Journal of Petroleum Science and Engineering, vol.221, 2023 (SCI-Expanded)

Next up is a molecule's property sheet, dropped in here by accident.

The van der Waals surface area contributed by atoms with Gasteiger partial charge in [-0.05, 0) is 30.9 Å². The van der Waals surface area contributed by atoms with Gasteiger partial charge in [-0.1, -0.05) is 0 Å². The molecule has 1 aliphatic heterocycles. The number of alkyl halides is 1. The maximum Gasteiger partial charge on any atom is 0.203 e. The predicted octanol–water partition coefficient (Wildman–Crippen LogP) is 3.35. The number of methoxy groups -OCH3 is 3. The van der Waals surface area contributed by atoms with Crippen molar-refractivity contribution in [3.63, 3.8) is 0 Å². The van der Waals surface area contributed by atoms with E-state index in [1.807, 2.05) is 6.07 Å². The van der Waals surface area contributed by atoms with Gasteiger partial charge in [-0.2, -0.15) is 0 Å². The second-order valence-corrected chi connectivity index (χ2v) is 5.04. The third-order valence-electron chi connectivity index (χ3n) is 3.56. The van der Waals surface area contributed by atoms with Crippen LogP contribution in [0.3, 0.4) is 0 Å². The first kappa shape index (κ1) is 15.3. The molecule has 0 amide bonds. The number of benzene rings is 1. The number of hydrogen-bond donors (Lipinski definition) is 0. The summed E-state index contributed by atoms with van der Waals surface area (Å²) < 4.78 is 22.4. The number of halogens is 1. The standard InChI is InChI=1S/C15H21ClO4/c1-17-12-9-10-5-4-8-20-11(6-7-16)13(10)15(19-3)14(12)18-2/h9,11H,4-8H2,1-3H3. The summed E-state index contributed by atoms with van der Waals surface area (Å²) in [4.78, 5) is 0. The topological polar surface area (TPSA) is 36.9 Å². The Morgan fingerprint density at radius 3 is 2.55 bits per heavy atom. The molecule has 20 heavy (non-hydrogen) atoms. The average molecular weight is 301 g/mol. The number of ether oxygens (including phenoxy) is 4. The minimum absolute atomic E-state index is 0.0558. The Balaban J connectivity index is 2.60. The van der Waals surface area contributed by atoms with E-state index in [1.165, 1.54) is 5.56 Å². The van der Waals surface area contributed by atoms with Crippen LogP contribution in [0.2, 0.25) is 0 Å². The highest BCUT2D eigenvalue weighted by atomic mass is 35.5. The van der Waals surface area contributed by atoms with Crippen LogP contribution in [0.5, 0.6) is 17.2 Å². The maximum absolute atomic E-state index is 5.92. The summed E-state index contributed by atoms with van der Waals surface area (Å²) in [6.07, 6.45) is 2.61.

© 2022 Elsevier B.V.A large amount of water is produced in oil and geothermal fields. Produced water is used in water injection for oil displacement and pressure maintenance in oil fields. However, there is a possibility of forming different precipitations when the injected water and formation water combine, which can cause serious problems in the reservoirs. In the world, more than 60% of oil and more than 40% of gas reservoirs are fractured carbonate rocks, and the mineral precipitation observed in these formations is mostly CaCO3 due to temperature and incompatibility between the injected and formation water. There are few techniques available for CaCO3 scaling removal due to their relative hardness and low solubility. In most cases, the scaled-up wells are caused by the formation of carbonate. In the well tests, it is seen that the flow from the matrix to the fracture is quite low, and the flow in the fracture dominates the whole flow. Therefore, it is essential to properly understand the kinetics of CaCO3 scale formation and its detrimental effect on fracture. It is known from studies that kinetic models can give better results in determining precipitation behavior. However, there are not enough experimental studies on the effects of flow on mineral precipitation in fractured media. Therefore, the kinetic and thermodynamic models are used in this study to reliably predict the amount of mineral precipitation. This work investigates the behavior of precipitation in different temperature conditions, laminar or turbulent flow conditions, and fracture properties like high roughness, length, and aperture. The amounts of precipitation in fracture under different conditions that have not been determined in the literature are given. After flow experiments, the amount of CaCO3 precipitation and pressure differences were measured. When the temperature is 80 °C, the flow rate is 4.16 × 10−5 m³/s, and the roughness is high, precipitation is 47.5% higher than when the temperature is 50 °C. Repeating the same fracture characteristics for different flow conditions in fracture flow tests is essential. By using 3D fracture models, the same fracture properties were obtained under different flow conditions. In addition to precipitation amounts, this article presents decreasing crack permeability due to precipitation. Precipitation of minerals can drastically influence the reservoir's permeability and ability to transmit mass and energy. With the pressure differences measured in the experiments, permeability decreases due to precipitation were calculated using Poiseuille's law (cubic law) for laminar flow and Forchheimer's equation for turbulent flow. After 3.5 days of flow, the study's permeability at high roughness and high flow decreased by 23% at 50 °C and 44% at 80 °C. This study's findings can help better understand that the permeability reduction of fracture is greater in turbulent flow conditions compared to laminar flow. In addition, temperature and high roughness are very effective parameters in precipitation and permeability change. At high temperatures and high roughness, more minerals precipitate, and permeability values decrease considerably. In the later injection periods, the decrease in permeability caused by the precipitation can make the fracture impermeable and increase the pressure losses during the injection.